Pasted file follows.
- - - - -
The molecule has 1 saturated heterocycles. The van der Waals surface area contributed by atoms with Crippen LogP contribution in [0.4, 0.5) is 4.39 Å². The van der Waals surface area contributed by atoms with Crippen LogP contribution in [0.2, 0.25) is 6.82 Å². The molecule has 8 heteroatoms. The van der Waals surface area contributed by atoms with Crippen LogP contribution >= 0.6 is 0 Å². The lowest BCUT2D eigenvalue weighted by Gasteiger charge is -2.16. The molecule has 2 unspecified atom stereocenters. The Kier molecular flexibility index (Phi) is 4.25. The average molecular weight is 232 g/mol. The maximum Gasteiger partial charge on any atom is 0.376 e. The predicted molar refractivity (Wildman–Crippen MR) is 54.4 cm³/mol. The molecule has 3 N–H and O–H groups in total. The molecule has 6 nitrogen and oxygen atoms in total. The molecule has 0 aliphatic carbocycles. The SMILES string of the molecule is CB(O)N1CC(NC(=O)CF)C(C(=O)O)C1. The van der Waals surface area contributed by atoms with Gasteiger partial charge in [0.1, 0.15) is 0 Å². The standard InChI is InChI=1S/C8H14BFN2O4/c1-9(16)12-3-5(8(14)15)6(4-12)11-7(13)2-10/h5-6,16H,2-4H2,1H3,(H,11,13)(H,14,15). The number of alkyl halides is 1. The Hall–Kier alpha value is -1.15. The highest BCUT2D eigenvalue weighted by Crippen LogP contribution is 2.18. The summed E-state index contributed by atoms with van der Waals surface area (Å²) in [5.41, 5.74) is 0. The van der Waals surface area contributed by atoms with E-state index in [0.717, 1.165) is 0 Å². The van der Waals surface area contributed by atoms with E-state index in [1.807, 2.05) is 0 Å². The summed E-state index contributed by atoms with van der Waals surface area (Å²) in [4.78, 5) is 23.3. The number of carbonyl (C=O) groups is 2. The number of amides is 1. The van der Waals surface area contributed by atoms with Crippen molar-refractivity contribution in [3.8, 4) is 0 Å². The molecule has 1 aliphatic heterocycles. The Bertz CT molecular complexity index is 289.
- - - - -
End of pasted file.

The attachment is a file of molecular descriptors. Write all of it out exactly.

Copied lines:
The molecule has 1 saturated heterocycles. The van der Waals surface area contributed by atoms with Crippen LogP contribution in [0.4, 0.5) is 4.39 Å². The van der Waals surface area contributed by atoms with Crippen LogP contribution in [0.2, 0.25) is 6.82 Å². The molecule has 8 heteroatoms. The van der Waals surface area contributed by atoms with Crippen LogP contribution >= 0.6 is 0 Å². The lowest BCUT2D eigenvalue weighted by Gasteiger charge is -2.16. The molecule has 2 unspecified atom stereocenters. The Kier molecular flexibility index (Phi) is 4.25. The average molecular weight is 232 g/mol. The maximum Gasteiger partial charge on any atom is 0.376 e. The predicted molar refractivity (Wildman–Crippen MR) is 54.4 cm³/mol. The molecule has 3 N–H and O–H groups in total. The molecule has 6 nitrogen and oxygen atoms in total. The molecule has 0 aliphatic carbocycles. The SMILES string of the molecule is CB(O)N1CC(NC(=O)CF)C(C(=O)O)C1. The van der Waals surface area contributed by atoms with Gasteiger partial charge in [0.1, 0.15) is 0 Å². The standard InChI is InChI=1S/C8H14BFN2O4/c1-9(16)12-3-5(8(14)15)6(4-12)11-7(13)2-10/h5-6,16H,2-4H2,1H3,(H,11,13)(H,14,15). The number of alkyl halides is 1. The Hall–Kier alpha value is -1.15. The highest BCUT2D eigenvalue weighted by Crippen LogP contribution is 2.18. The summed E-state index contributed by atoms with van der Waals surface area (Å²) in [5.41, 5.74) is 0. The van der Waals surface area contributed by atoms with E-state index in [0.717, 1.165) is 0 Å². The van der Waals surface area contributed by atoms with E-state index in [1.807, 2.05) is 0 Å². The summed E-state index contributed by atoms with van der Waals surface area (Å²) in [4.78, 5) is 23.3. The number of carbonyl (C=O) groups is 2. The number of amides is 1. The van der Waals surface area contributed by atoms with Crippen molar-refractivity contribution in [3.8, 4) is 0 Å². The molecule has 1 aliphatic heterocycles. The Bertz CT molecular complexity index is 289.